This Is Not The DRY You Are Looking For

Something went terribly wrong. We took an insightful principle about knowledge management and turned it into code nonsense.

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Bart knows how to apply the DRY principle. Be like Bart.

Don’t repeat yourself”. Every respectful developer learns this mantra very early in her career.

The common understanding of this principle is that you should not duplicate your code. Simple as that.

Do not replicate a pattern. If you find a duplicated one, refactor.

Violations of this rule will immediately be pointed out by other developers as an infringement of one of the most fundamental practices of software development.

Well, let me be honest on this one. This approach is completely wrong. One single, huge, unfortunate misinterpretation is making the life of many developers a lot harder.

Let me explain why.

Do you know the original definition of the DRY principle?

We took a very good insight about knowledge management and consistency, and turned it into code nonsense.

Even Wikipedia is dangerously awkward on defining DRY. Just check the DRY vs WET solutions paragraph. I don’t even know what has it to do with such principle.

DRY, as commonly interpreted, hurts your codebase by tightly coupling together completely unrelated parts of your code. It’s amazing how it naturally introduces unnecessary, accidental complexity.

Shared kernels or libraries, evergrowing Util namespaces (we all have one), inheritance trees. All in the name of an irrational need to avoid writing two similar pieces of code.

We took a very good insight about knowledge management and consistency, and turned it into code nonsense.

But there is a solution.

Duplicate, duplicate, duplicate.

Now let me tell you why duplicating by default brings considerable advantages to your code.

Duplication allows for delayed decisions. And that’s gold in software development.

It’s ten times easier to refactor later from multiple specializations to a single abstraction than the other way around.

Our brain works just better in the former direction. Going backwards takes creative effort and significant cognitive load. Even lateral thinking, in the worst cases.

By applying DRY upfront, you’re building an abstraction that doesn’t exist in your domain. And you’re building it for the sake of grouping together a partial functionality that only apparently looks the same between different classes.

Similar classes are similar, they are not the same thing. They don’t serve the same purpose. They don’t run on the same use case.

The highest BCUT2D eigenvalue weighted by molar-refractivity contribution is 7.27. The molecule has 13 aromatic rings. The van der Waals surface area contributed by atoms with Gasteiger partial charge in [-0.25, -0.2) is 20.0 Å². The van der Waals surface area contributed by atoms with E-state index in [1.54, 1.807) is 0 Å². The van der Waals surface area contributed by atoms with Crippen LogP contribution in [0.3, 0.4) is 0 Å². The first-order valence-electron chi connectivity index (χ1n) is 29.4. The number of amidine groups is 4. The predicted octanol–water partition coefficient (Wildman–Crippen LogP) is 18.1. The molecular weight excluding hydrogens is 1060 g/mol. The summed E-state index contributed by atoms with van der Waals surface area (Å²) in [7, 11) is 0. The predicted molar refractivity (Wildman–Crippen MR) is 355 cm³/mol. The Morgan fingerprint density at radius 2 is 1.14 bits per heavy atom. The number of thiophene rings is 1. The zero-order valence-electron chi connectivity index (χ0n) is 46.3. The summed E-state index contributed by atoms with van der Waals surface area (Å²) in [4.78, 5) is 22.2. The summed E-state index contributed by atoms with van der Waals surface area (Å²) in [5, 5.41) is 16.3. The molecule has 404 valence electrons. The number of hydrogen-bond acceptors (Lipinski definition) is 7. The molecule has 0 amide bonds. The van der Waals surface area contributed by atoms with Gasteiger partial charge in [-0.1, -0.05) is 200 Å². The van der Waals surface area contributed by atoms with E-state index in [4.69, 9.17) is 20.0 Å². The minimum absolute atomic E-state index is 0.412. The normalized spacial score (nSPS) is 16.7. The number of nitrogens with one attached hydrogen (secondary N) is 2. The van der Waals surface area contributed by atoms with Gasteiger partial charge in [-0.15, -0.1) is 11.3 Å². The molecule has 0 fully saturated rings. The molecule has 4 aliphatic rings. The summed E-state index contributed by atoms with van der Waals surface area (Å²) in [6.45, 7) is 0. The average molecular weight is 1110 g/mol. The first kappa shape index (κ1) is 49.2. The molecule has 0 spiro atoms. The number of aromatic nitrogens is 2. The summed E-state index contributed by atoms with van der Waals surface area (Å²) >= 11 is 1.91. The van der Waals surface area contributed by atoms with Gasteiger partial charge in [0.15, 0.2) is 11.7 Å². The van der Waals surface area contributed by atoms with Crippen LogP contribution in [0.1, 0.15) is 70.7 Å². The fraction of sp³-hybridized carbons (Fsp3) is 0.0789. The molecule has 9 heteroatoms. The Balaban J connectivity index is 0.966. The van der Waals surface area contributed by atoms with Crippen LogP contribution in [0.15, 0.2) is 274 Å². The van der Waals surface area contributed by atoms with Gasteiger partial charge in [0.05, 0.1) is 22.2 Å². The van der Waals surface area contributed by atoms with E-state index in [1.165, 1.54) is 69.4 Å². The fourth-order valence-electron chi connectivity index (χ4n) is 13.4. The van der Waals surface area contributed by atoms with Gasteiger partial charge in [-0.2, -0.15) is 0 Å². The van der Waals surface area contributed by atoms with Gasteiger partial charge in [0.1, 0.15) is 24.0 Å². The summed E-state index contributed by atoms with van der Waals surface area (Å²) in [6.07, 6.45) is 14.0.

You need to learn to be comfortable with literally copy/pasting whole classes and only change their namespace.

I even duplicate value objects across different modules. Here’s an example:

Different parts of the codebase. Different use cases. Different interfaces.

So different, separated, unrelated classes.

Still not convinced?

There is a high chance that two identical classes in different namespaces will diverge very soon in the future, even if at first they look exactly the same.

When you anticipate the coupling, you miss this diversification opportunity and cripple your model.

Refactoring toward an abstraction should be only done when complexity becomes unmanageable or your model explicitly calls for it. Doing it preventively will only harm your code and introduce tons of accidental complexity.

You would be surprised by how many times your brain tricks you in thinking everything will be a mess if you don’t apply DRY.

You are so used to the practice that when you give up on it you are positively but genuinely surprised that everything works perfectly.

You won’t touch duplicated code again and duplication itself will be the last of your problems in the codebase.

It’s a mindset change, it requires time. Take yours, be patient.

Fight the need for sharing code among different classes.

You don’t need a custom shared library for manipulating collections of objects (PHP devs, I’m looking at you).

Replicate every pattern because the next time you will need it, it just won’t be for the same use case as before. A similar one, maybe, but not the same.

After you switch to this duplication mindset, that one rare time when something actually needs to be kept in one single place instead of being duplicated you will know it. You will feel it.

Only in that moment you will start abstracting toward a different model. You will see consistency boundaries that will kindly suggest whether to keep things together or not.

This is the true DRY you are looking for.

Husband, Father, Senior Engineering Manager @ GetYourGuide. Over 2,000+ people receive my newsletter on Software Development at:

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